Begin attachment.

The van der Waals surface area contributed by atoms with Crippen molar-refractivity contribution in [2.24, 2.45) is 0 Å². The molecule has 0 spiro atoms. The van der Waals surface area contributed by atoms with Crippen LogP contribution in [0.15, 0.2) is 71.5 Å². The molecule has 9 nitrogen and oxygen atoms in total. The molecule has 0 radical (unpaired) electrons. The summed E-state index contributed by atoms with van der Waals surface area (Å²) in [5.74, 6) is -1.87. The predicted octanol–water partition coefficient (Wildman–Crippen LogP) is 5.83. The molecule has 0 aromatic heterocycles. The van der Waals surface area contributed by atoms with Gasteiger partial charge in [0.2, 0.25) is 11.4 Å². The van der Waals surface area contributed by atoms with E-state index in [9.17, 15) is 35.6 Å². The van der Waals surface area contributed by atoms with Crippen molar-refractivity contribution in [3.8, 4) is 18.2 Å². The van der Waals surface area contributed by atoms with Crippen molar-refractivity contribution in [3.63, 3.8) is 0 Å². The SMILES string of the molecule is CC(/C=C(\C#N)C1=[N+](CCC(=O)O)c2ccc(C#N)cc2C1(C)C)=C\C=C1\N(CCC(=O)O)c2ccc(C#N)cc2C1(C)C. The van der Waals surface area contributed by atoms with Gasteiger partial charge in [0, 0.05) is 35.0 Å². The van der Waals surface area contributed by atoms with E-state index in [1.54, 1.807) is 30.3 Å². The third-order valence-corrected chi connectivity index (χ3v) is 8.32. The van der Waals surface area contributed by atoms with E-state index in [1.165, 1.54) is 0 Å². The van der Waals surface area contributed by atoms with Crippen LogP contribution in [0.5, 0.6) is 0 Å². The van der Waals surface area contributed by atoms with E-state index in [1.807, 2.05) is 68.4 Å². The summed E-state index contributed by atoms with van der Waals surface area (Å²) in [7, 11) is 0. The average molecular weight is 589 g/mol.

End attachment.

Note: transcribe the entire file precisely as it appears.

The van der Waals surface area contributed by atoms with Crippen molar-refractivity contribution in [2.24, 2.45) is 0 Å². The molecule has 0 spiro atoms. The van der Waals surface area contributed by atoms with Crippen LogP contribution in [0.15, 0.2) is 71.5 Å². The molecule has 9 nitrogen and oxygen atoms in total. The molecule has 0 radical (unpaired) electrons. The summed E-state index contributed by atoms with van der Waals surface area (Å²) in [5.74, 6) is -1.87. The predicted octanol–water partition coefficient (Wildman–Crippen LogP) is 5.83. The molecule has 0 aromatic heterocycles. The van der Waals surface area contributed by atoms with Gasteiger partial charge in [0.2, 0.25) is 11.4 Å². The van der Waals surface area contributed by atoms with E-state index in [9.17, 15) is 35.6 Å². The van der Waals surface area contributed by atoms with Crippen molar-refractivity contribution in [3.8, 4) is 18.2 Å². The van der Waals surface area contributed by atoms with Crippen molar-refractivity contribution in [3.63, 3.8) is 0 Å². The SMILES string of the molecule is CC(/C=C(\C#N)C1=[N+](CCC(=O)O)c2ccc(C#N)cc2C1(C)C)=C\C=C1\N(CCC(=O)O)c2ccc(C#N)cc2C1(C)C. The van der Waals surface area contributed by atoms with Gasteiger partial charge in [0, 0.05) is 35.0 Å². The van der Waals surface area contributed by atoms with E-state index in [1.54, 1.807) is 30.3 Å². The third-order valence-corrected chi connectivity index (χ3v) is 8.32. The van der Waals surface area contributed by atoms with E-state index in [1.165, 1.54) is 0 Å². The van der Waals surface area contributed by atoms with Crippen LogP contribution in [0.5, 0.6) is 0 Å². The van der Waals surface area contributed by atoms with E-state index in [1.807, 2.05) is 68.4 Å². The summed E-state index contributed by atoms with van der Waals surface area (Å²) in [7, 11) is 0. The average molecular weight is 589 g/mol.